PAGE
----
electric resistance strain gage

This gage consists essentially of a grid of fine wire cemented to a paper membrane, which can be attached to the surface under investigation. The ends of the wire grid are spot welded to a metal strip for the terminal connections. The use of these gages depends upon the fact that certain alloys show a linear relationship between applied strain and electrical resistance, so that if a wire constructed from one of these alloys is fixed to the surface of an object subject to variable strain, the change of resistance in the wire will be a measure of the change of strain in the object.

electric rotary drill

A hand-held rotary drill driven by an electric motor, which may be used in rock or coal. It may be of fan-cooled design with several rod speeds to suit different rocks. The use of aluminum or aluminum alloys is not favored where methane is liable to be present. This drill produces considerably less dust than the percussive drill.

electric shock

Paralysis of the nerve center that controls breathing or a regular heartbeat. Some symptoms of electric shock are sudden loss of consciousness, absence of respiration or respiration that cannot be detected, weak pulse, and burns.

electric shovel

Most of the larger modern machines are electrically driven and are equipped with the Ward-Leonard system of control, which allows alternating current of fairly high voltage to be carried to the shovel over a very flexible electric cable. This cable is usually carried on a sled back of the shovel or on a reel on the shovel base. The current drives an alternating current motor, which is connected to, and drives, direct current generators, one for each of the operations of the shovel, and an exciter. Each direct current generator and the direct current motor which it drives are in a closed circuit. The field in each circuit is regulated by magnetic contactors or by rotating controls actuated by master controllers at the operator's position.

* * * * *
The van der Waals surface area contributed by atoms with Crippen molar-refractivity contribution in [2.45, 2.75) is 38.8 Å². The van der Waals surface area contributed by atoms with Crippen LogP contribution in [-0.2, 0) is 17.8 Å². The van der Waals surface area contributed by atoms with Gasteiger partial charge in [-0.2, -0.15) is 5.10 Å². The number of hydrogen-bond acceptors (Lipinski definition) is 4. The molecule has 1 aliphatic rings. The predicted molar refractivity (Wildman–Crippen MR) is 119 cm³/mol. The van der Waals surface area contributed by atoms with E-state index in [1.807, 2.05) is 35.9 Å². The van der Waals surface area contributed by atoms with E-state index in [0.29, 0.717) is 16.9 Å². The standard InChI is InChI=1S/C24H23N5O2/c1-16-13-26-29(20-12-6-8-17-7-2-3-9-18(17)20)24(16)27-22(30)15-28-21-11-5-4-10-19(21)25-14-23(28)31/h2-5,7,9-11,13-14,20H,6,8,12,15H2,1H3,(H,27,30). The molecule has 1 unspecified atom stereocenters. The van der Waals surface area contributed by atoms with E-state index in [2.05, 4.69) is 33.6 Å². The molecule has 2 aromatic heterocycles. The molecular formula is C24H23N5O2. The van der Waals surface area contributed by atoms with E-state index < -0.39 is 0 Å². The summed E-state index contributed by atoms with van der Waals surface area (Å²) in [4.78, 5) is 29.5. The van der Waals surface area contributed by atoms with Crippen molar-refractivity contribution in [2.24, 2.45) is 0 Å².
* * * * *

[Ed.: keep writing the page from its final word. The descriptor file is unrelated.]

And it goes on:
electric-shovel craneman

See: shovel craneman.

electric slope engineer

In bituminous coal mining, one who operates a hoist powered by electricity to haul loaded and empty cars along a haulage slope to surface of mine.

electric sponge

An electric centrifugal pump consisting of a small vertical centrifugal pump so designed that it will draw water if it is only 2 to 3 in (5.1 to 7.6 cm) deep. It is placed in the water at the bottom of a shaft and lifts the water up to a horizontal centrifugal pump placed about 50 ft (15.2 m) above.

electric squib

A small shell containing an explosive compound that is ignited by the electric current brought in through the lead wires. Used for firing single small holes loaded with black powder.

electric steel

Steel made in an electric furnace.

electric traction

The haulage of vehicles by electric power, derived from overhead wires, third rail, storage batteries, or diesel-driven generators mounted on the vehicles.

electric wheel

A wheel containing the motor and all the required gearing so that it is an independent drive unit.

electric winder

A winder or hoist driven by an electric motor.

electroacoustic transducer

A transducer for receiving waves from an electric system and delivering waves to an acoustic system or vice versa.

electrocast process

A method of producing refractory materials in the desired form by mixing the raw materials in the requisite proportions, heating to fusion in an electric furnace, and then casting.